At the base of Horton, amongst the sands of the eastern edge of Port Eynon Bay, can be found Horton and 'The Burrows' - a series of sand dunes that during WW2 were fenced off with barbed wire when they were mined by the British Army. Although most of these mines have now been removed, some are still brought to light on occasions so caution should be exercised by anyone visiting this region of the bay.
During WW2, Horton villagers watched in awe as a German Heinkel bomber, returning from a bombing raid over Swansea, was hit by anti-aircraft fire and crashed in flames into the Bristol Channel here. The crew did not survive the hit.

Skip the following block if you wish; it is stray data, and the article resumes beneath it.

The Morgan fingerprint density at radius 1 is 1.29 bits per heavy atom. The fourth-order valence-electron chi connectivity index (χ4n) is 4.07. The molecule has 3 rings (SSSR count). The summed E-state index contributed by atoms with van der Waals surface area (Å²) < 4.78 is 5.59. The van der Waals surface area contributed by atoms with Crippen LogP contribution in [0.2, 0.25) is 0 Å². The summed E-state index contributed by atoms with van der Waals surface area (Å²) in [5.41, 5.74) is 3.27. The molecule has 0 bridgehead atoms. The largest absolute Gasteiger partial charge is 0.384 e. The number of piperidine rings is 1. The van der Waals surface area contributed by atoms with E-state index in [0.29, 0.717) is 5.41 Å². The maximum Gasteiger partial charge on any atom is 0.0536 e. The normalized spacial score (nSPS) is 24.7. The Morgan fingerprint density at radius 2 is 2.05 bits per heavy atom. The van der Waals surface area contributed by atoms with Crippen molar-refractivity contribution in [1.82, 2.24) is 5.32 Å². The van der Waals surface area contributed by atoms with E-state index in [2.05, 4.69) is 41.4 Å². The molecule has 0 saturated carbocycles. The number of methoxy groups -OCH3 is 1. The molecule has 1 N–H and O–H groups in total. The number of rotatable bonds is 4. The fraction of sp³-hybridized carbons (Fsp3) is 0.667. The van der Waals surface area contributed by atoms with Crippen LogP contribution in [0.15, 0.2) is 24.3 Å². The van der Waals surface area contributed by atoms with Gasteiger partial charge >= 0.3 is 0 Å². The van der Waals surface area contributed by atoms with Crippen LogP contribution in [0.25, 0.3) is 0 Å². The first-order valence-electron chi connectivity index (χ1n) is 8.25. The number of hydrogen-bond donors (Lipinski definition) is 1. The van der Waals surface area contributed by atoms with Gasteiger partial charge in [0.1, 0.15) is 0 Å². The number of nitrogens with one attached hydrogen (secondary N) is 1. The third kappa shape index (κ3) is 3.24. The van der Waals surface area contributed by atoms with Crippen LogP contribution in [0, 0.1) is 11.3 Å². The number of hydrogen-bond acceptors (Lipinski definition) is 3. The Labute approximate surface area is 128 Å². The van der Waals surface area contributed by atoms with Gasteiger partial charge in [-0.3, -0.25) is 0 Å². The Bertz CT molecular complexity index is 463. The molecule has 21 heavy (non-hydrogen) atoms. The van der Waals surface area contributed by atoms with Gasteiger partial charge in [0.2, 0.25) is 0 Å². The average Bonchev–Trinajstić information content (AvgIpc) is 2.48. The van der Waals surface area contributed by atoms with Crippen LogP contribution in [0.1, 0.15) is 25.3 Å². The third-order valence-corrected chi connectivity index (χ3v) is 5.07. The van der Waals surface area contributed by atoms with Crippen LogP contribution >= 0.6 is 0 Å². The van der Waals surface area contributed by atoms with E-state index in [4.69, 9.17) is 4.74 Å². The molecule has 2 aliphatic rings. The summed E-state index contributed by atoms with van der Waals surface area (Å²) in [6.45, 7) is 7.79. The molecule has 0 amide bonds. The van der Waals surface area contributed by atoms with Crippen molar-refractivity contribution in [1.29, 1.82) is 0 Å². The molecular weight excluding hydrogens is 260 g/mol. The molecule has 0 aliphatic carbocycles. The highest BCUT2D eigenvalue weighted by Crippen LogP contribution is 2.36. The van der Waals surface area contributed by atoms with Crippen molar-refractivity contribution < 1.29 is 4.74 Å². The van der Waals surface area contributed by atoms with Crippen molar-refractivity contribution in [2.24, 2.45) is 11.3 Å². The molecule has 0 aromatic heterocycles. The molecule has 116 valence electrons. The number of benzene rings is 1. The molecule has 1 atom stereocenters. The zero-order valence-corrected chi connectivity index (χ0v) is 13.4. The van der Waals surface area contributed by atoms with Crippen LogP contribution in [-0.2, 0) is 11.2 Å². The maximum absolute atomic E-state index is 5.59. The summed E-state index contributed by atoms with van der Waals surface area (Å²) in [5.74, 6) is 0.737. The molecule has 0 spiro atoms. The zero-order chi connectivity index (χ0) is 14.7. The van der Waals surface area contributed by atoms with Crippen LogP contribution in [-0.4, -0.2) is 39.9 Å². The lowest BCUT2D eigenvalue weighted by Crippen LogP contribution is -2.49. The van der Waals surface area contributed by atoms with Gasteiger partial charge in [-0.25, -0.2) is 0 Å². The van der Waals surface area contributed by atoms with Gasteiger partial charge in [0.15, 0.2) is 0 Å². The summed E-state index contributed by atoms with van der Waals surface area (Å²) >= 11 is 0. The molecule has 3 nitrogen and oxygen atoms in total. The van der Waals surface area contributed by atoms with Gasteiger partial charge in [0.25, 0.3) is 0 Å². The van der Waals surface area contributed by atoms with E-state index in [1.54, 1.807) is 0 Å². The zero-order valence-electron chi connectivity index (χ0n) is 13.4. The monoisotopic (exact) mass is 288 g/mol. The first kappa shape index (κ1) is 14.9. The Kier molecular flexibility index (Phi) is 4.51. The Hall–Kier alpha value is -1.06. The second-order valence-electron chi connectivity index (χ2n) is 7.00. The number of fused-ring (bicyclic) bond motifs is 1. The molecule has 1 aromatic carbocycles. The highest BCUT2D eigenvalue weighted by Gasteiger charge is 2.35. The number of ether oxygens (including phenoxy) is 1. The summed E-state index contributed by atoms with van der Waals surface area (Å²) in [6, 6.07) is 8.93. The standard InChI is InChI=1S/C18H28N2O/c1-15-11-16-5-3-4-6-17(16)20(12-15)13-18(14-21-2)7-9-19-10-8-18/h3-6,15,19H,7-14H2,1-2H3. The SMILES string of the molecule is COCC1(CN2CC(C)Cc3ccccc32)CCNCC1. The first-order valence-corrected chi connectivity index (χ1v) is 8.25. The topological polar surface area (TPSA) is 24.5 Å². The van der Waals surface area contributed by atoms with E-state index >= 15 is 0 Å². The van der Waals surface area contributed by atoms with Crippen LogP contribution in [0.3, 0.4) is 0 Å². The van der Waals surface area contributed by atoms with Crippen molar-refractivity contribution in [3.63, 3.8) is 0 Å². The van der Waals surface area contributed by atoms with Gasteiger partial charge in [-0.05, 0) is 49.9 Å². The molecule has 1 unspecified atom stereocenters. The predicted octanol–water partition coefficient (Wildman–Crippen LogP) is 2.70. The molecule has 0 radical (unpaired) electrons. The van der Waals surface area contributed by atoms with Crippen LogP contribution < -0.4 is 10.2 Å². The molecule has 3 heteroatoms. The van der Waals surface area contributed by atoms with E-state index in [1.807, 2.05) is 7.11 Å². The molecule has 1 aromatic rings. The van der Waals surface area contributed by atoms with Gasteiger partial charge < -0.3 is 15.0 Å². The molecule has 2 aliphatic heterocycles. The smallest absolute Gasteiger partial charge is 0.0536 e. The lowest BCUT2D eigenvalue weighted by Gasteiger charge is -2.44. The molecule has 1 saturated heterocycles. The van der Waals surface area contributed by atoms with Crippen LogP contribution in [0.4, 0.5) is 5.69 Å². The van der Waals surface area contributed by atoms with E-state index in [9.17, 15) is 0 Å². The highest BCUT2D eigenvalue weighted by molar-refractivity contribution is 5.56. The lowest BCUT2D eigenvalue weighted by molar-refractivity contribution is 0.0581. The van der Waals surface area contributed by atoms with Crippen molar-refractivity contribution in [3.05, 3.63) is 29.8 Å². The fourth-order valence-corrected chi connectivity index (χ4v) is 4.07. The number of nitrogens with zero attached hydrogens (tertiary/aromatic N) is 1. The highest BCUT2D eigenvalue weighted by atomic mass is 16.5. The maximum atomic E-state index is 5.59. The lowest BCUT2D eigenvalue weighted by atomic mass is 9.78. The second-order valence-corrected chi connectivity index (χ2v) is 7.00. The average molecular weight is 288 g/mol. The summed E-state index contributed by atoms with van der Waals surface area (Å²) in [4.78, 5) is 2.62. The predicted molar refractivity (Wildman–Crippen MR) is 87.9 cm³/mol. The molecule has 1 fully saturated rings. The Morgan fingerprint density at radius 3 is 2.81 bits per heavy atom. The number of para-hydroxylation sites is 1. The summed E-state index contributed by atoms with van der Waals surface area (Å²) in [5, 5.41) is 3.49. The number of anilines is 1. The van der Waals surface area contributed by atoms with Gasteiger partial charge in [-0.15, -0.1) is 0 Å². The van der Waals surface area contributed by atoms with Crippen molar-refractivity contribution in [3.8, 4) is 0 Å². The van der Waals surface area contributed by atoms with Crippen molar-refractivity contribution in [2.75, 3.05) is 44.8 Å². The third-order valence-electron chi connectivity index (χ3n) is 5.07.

Slightly later, a camp was established nearby for U.S. soldiers. Proving popular amongst the village, especially by the children, most of the U.S. men stationed here sadly lost their lives on the beach of Normandy .
On the sands at the foot of Horton, Hoar Well provided the villager's water supply into the second half of the twentieth Century and may hold a surviving clue as to the origins of Horton's name. Near here, the modern Lifeboat Station can also be found.